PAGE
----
Human psychology is amazing, isn’t it?

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12 thoughts on “Adrenal Fatigue: A Quack Disease for the New Millennium”

  1. Great rant, here. Seriously, I totally agree with what you're saying. The last three paragraphs are the best. First time to your site, glad I came.

  2. Dude, I was about to drop 200 bucks on some worthless crap by James Wilson (not gonna call him a doctor in any sense of the word)…but this website sealed my suspisions. Thanks!

  3. You must be young and have had a good life so far. One day you might burn out. Then you will look back on this blog in a new light when there are no other answers left to explain your health demise.

    • One day zombies might eat my brain, but that doesn't mean it's smart to live my life as if that's likely to happen.

  4. I work with a doctor who treats this. It is real and if you look back in time doctors have been treating people for this for years. Why is it the thyroid,liver,heart etc can run down and not function well but when it comes to the adrenal gland you have to have addisons to have a problem. Diet,supps, hydrocortisone all help with low cortisol levels. If and when you do burn out you will know what I am talking about. Go find yourself a old D.O and learn something.

    • So let's see:

      1. You have an acknowledged financial interest in defending this position;

      2. You don't acknowledge any of the updated information and instead go with the vague "been treating it for years" argument, which, confusingly, was the whole point of writing this;

      3. You still think that cortisol levels are a proximate cause instead of a distal effect of central stress issues. I even said it in the article: if there's a real dysfunction at the adrenals, that ought to be measurable. Where's that data?

      For the record, I have burned out. I took steps to relax, to eat better, and to impose less physical stress — exactly what I outlined in the article. You make changes to the lifestyle, not the American approach of "find a pill to let me keep acting how I want to act".

      Adrenal fatigue is still scoring a zero.

      • I did not give "find a pill " as the only answer to the problem. If you look at the tests that are run for addisons morning cortisol is what is looked at. What financial interest have I achnowledged ? When you go to the doctor for anything it cost money, it is a business any way you look at it. Like I said before the thyroid, heart, liver every organ can function sub par why do you believe there is no grey area with the adrenals. I would be more than happy to point you in the right direction for information on this.

      • Where's the data, Jon? I'm not interested in reading blogs trying to sell something. Where are the primary sources that observe this in controlled settings?

        And why aren't you reading what I'm writing, instead of making a blind defense of your pet subject? I've already covered why I don't think you're *wrong*, but rather arguing from the wrong premise. Is it really that hard to just let go and try to look at the problem from a different angle instead of arguing for your team?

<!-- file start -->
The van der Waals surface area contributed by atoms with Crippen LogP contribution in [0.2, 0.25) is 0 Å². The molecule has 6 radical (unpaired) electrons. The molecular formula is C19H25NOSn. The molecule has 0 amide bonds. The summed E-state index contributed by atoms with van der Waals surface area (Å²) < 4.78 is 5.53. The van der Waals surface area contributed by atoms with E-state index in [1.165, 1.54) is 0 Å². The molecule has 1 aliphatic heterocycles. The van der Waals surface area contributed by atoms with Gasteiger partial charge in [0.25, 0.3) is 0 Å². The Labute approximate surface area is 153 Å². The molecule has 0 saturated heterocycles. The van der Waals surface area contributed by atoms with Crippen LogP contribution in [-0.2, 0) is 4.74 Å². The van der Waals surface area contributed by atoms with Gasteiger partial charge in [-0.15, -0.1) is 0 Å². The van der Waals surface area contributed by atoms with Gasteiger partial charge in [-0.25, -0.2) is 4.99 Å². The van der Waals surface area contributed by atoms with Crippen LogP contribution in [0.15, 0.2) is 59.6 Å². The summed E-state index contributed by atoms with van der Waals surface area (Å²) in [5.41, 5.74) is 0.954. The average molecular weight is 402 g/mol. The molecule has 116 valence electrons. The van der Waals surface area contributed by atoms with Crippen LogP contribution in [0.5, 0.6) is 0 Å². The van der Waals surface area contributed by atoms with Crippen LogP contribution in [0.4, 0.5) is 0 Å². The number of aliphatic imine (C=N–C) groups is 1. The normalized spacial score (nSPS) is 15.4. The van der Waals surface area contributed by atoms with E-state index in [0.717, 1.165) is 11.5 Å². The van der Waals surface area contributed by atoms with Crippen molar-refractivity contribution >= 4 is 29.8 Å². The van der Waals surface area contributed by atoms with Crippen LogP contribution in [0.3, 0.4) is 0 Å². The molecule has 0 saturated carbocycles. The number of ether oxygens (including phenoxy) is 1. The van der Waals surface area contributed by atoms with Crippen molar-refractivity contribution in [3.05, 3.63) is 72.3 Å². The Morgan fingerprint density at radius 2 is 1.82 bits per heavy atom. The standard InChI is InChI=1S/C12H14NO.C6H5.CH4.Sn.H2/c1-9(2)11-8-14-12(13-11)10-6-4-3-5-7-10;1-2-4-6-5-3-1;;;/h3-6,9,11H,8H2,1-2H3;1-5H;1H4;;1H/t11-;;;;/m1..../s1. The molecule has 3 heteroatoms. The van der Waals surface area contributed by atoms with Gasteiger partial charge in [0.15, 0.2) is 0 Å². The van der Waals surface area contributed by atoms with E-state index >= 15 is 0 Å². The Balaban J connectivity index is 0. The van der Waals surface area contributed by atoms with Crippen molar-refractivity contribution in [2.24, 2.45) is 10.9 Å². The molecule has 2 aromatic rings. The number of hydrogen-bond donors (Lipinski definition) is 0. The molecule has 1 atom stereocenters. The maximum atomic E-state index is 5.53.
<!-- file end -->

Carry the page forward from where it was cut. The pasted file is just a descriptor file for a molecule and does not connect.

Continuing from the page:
• I dont have a team. I am not selling anything. I understand the angle you are coming from on this. The dysfunction at the adrenals is measurable, cortisol levels.You are spot on with lifestyle changes and how much they help but you cant live in a cave and shut out stress and dysfunction and at times you need help. There are people who have adrenal problems who will die without cortisol ie adrenal crisis. Medicine is not 100% science there is art to it. Using a tuning fork to help find stress fractures is not 100% science based but very common place in medcine. hydrocotisone is a safe med that has been used for years for this problem and has given people help when nothing else has worked.

    • First of all, the point of this article was not to discount that these symptoms happen, but rather to point out the quackery — meant to ultimately support supplement hucksterism — that underlies the concept of “adrenal fatigue”.

      Secondly, if you want a more informed discussion of the topic, I’d suggest reading Why Zebras Don’t Get Ulcers by Robert Sapolsky. He accounts for all these symptoms, while explaining that there is no fatigue or exhaustion occurring.

      If you’d prefer more scholarly sources, then go to Pubmed and search for work on allostasis by Bruce McEwen. You’ll find the same answers.

      What you experience is an over-active stress-response which translates to feelings of fatigue, exhaustion, burn-out, whatever you want to call it. There may even be mitigating biological causes, but there is no “adrenal fatigue” and neither is it likely that a supplement regimen will be enough to restore you to normal function. That the syndrome is “all in your head” is not meant to discount it; pain is “all in your head” and it’s taken very seriously. The fact that various “non-diagnosed” stress symptoms have psychological causes is meant to provide a more accurate method of treatment.

      And don’t post fake troll comments that back yourself up before I’ve even approved your original six comments. It reflects badly.